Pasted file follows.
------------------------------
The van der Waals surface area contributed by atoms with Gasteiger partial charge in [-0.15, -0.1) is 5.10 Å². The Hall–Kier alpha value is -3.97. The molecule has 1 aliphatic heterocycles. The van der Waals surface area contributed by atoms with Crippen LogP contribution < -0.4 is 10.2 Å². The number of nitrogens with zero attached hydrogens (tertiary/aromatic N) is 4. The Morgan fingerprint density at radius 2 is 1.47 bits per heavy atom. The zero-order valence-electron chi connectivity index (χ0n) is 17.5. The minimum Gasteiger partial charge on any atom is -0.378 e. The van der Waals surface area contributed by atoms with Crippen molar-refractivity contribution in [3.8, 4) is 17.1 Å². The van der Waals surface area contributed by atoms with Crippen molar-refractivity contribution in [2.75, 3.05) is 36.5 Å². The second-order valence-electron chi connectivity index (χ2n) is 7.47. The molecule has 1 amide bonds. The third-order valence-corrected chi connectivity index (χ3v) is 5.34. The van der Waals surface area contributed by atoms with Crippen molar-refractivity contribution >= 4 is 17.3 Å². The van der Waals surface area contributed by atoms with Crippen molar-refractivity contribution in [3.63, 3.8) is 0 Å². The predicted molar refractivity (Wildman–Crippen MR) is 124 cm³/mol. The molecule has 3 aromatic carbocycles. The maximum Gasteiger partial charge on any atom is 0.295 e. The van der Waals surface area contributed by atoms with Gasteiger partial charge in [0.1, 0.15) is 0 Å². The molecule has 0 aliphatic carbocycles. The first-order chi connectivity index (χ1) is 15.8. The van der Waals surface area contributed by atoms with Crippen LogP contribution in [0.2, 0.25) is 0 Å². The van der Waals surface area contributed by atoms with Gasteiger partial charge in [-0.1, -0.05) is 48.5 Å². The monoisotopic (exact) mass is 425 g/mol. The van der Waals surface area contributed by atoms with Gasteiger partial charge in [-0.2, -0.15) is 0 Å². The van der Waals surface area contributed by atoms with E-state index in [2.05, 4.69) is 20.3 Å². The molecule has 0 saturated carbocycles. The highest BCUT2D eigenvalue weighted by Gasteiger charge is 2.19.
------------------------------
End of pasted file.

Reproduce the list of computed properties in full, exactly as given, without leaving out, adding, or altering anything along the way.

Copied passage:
The van der Waals surface area contributed by atoms with Gasteiger partial charge in [-0.15, -0.1) is 5.10 Å². The Hall–Kier alpha value is -3.97. The molecule has 1 aliphatic heterocycles. The van der Waals surface area contributed by atoms with Crippen LogP contribution < -0.4 is 10.2 Å². The number of nitrogens with zero attached hydrogens (tertiary/aromatic N) is 4. The Morgan fingerprint density at radius 2 is 1.47 bits per heavy atom. The zero-order valence-electron chi connectivity index (χ0n) is 17.5. The minimum Gasteiger partial charge on any atom is -0.378 e. The van der Waals surface area contributed by atoms with Crippen molar-refractivity contribution in [3.8, 4) is 17.1 Å². The van der Waals surface area contributed by atoms with Crippen molar-refractivity contribution in [2.75, 3.05) is 36.5 Å². The second-order valence-electron chi connectivity index (χ2n) is 7.47. The molecule has 1 amide bonds. The third-order valence-corrected chi connectivity index (χ3v) is 5.34. The van der Waals surface area contributed by atoms with Crippen molar-refractivity contribution >= 4 is 17.3 Å². The van der Waals surface area contributed by atoms with Crippen molar-refractivity contribution in [3.63, 3.8) is 0 Å². The predicted molar refractivity (Wildman–Crippen MR) is 124 cm³/mol. The molecule has 3 aromatic carbocycles. The maximum Gasteiger partial charge on any atom is 0.295 e. The van der Waals surface area contributed by atoms with Gasteiger partial charge in [0.1, 0.15) is 0 Å². The molecule has 0 aliphatic carbocycles. The first-order chi connectivity index (χ1) is 15.8. The van der Waals surface area contributed by atoms with Crippen LogP contribution in [0.2, 0.25) is 0 Å². The van der Waals surface area contributed by atoms with Gasteiger partial charge in [-0.1, -0.05) is 48.5 Å². The monoisotopic (exact) mass is 425 g/mol. The van der Waals surface area contributed by atoms with Gasteiger partial charge in [-0.2, -0.15) is 0 Å². The van der Waals surface area contributed by atoms with E-state index in [2.05, 4.69) is 20.3 Å². The molecule has 0 saturated carbocycles. The highest BCUT2D eigenvalue weighted by Gasteiger charge is 2.19.